Chunter: Interesting theory. But I doubt that Max thinks about the practicalities. As Steven mentioned, he probably got the idea from McLaren's experiments and thought it could be done just like that. I know Max is supposed to have engineering qualifications but, judging by the performance of the March cars, I don't think he was ever exactly a brilliant engineer.
Date Added: 25/07/2008

Pink Peril
Actually, there was an article in the local paper today about how Renault have built a prototype Hydrogen Scenic.

The catch is, it cost $2 million to build :( Although, an F1 team probably could afford to build one at year, which may help with the transition to road cars & the cost coming down.

Here is some info I found on it
Date Added: 25/07/2008

Alianora La Canta
The best thing would be if the regulations allowed a variety of different methods of powering a car, with petrol refuelling banned but only safety regulations being employed otherwise. In a stroke, it would encourage the F1 engineers to figure out which of the alternatives was the best, encourage research in several different directions and make F1 greener (not just make it look greener). Eventually, it would be clear in the white heat of battle which solution(s) were the best.

It would also help if stuff was done to make the planes the F1 brigade travel on greener as well.
Date Added: 25/07/2008

Alianora La Canta
About the hydrogen/gasoline zeppelin safety debate: If gasoline had been used in the zeppelins, it would have been a lot safer. Largely because it is heavier than air and therefore would have prevented the zeppelins from travelling anywhere in the first place...

Though I'm sure if Max had been the German Chancellor of the time, he would have insisted zeppelins were filled with gasoline rather than banning them outright or finding the real reason why the zeppelins caught fire (the latter job is done by sub-committees, not Presidents...)
Date Added: 25/07/2008

I agree with a lot of the comments here that KERS isn't ready for F1 but that's Max's point, Kers is already in use on road cars.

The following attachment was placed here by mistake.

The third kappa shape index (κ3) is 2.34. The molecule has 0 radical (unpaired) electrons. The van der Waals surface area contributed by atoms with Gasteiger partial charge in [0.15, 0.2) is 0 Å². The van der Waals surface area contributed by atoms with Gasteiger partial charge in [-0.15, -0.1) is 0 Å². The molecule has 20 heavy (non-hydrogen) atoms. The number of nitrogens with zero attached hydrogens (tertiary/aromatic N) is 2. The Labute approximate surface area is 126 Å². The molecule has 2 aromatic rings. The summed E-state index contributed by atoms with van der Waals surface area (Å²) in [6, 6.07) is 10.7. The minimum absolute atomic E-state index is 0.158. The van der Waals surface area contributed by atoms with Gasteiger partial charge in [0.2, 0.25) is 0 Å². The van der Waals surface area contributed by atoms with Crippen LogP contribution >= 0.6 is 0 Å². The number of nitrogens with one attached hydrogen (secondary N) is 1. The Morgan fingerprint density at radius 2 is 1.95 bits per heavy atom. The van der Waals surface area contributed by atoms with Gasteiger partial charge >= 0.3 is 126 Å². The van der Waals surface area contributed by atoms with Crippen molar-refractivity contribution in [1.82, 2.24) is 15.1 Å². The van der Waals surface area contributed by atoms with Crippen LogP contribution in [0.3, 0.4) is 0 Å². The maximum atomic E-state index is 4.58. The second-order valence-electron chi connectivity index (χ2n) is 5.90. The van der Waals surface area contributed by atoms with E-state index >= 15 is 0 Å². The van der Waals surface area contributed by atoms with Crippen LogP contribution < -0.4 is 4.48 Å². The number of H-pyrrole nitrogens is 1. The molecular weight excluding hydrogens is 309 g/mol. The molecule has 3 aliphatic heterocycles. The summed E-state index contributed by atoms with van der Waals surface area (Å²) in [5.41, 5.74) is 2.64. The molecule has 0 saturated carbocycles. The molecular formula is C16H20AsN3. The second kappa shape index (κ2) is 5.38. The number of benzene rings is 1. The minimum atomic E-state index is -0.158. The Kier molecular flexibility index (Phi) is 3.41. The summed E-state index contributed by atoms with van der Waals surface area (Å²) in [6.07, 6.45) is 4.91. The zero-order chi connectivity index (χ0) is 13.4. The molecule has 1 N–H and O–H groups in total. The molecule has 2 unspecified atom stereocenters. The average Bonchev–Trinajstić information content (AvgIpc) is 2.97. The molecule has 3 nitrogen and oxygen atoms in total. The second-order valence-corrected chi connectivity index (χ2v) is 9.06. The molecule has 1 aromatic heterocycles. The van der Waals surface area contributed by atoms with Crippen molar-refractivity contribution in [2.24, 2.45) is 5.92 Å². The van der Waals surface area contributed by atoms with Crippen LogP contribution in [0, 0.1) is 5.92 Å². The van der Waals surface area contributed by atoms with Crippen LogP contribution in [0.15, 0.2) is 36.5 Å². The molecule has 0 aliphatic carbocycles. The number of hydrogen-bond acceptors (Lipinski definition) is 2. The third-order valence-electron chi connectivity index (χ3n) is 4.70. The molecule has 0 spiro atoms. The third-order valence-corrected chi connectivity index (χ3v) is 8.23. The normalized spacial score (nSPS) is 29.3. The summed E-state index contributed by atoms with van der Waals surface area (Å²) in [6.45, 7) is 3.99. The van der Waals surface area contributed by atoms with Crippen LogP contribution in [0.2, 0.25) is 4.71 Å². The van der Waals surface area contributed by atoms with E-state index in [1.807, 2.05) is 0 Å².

The Prius for example gets 3Mpg more than my current 2 litre Civic type R (when it's driven sensibly) the reality of the Prius is that it is giving the apperence of being a greener option while in reality it's actually worse because of the massive Carbon footprint they have before the ever reach the customer.

It makes so much sense to have the most talented automotive engineers in the world all working on this tech as it seems to be getting acceptence with the public and I have no doubt that F1 engineers will make it far more efficient and then maybe the green claims of hybrids may actually deliver on the promise.

But free the engineers to let loose on their own theories and all of a sudden each team will be working on different green techs and progress will be a lot slower for each of those technologies.

Focus the teams on Kers like they were focused on Turbo's in the 80's and they will develop to their peak a lot quicker, then focus the engineers on the next green tech and so on before you know it we may well have water powered F1! :)
Date Added: 25/07/2008

Steven Roy
With all due respect to the tree huggers of the planet. Motor racing is about motor racing not about developing bits for road cars. The manner in which racing cars perform and are driven bears no relation to road cars and technology that improves racing performance does not necessarily transfer to road cars.

This season we have had the best season's racing for a long time and there is one reason for it. The technology has been dumbed down a bit and the technical geniuses have been restricted. Dumb technology makes for good racing. The more technically advanced and diverse F1 gets the more one team is going to disappear into the distance at every race and in every championship season. F1 need KERS like a fish needs a bike.